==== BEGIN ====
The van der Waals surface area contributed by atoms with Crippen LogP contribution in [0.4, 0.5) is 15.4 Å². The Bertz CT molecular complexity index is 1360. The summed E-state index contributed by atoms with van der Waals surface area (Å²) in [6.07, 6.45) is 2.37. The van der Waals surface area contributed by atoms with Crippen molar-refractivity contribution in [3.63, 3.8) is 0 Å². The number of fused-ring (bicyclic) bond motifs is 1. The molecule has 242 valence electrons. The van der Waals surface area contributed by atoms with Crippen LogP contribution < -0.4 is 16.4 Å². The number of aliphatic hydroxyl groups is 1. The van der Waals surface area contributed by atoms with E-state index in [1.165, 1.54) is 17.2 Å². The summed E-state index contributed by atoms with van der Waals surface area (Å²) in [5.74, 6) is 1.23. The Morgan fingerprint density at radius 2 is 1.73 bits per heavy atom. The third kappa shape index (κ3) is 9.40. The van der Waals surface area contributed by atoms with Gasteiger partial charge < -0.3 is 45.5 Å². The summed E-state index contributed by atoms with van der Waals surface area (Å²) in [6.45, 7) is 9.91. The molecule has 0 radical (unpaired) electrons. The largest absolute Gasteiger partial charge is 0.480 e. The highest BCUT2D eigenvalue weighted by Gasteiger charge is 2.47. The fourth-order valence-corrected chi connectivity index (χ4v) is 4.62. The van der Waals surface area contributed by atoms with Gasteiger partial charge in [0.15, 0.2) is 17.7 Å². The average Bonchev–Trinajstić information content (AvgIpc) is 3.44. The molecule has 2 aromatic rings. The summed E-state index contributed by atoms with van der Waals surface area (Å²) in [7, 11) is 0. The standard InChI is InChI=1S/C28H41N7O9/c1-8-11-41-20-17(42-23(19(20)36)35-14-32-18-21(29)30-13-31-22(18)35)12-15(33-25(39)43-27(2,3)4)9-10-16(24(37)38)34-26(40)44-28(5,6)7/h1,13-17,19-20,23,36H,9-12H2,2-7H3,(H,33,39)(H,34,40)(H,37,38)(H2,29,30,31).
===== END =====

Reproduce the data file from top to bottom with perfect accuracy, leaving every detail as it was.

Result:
The van der Waals surface area contributed by atoms with Crippen LogP contribution in [0.4, 0.5) is 15.4 Å². The Bertz CT molecular complexity index is 1360. The summed E-state index contributed by atoms with van der Waals surface area (Å²) in [6.07, 6.45) is 2.37. The van der Waals surface area contributed by atoms with Crippen molar-refractivity contribution in [3.63, 3.8) is 0 Å². The number of fused-ring (bicyclic) bond motifs is 1. The molecule has 242 valence electrons. The van der Waals surface area contributed by atoms with Crippen LogP contribution < -0.4 is 16.4 Å². The number of aliphatic hydroxyl groups is 1. The van der Waals surface area contributed by atoms with E-state index in [1.165, 1.54) is 17.2 Å². The summed E-state index contributed by atoms with van der Waals surface area (Å²) in [5.74, 6) is 1.23. The Morgan fingerprint density at radius 2 is 1.73 bits per heavy atom. The third kappa shape index (κ3) is 9.40. The van der Waals surface area contributed by atoms with Gasteiger partial charge < -0.3 is 45.5 Å². The summed E-state index contributed by atoms with van der Waals surface area (Å²) in [6.45, 7) is 9.91. The molecule has 0 radical (unpaired) electrons. The largest absolute Gasteiger partial charge is 0.480 e. The highest BCUT2D eigenvalue weighted by Gasteiger charge is 2.47. The fourth-order valence-corrected chi connectivity index (χ4v) is 4.62. The van der Waals surface area contributed by atoms with Gasteiger partial charge in [0.15, 0.2) is 17.7 Å². The average Bonchev–Trinajstić information content (AvgIpc) is 3.44. The molecule has 2 aromatic rings. The summed E-state index contributed by atoms with van der Waals surface area (Å²) in [7, 11) is 0. The standard InChI is InChI=1S/C28H41N7O9/c1-8-11-41-20-17(42-23(19(20)36)35-14-32-18-21(29)30-13-31-22(18)35)12-15(33-25(39)43-27(2,3)4)9-10-16(24(37)38)34-26(40)44-28(5,6)7/h1,13-17,19-20,23,36H,9-12H2,2-7H3,(H,33,39)(H,34,40)(H,37,38)(H2,29,30,31).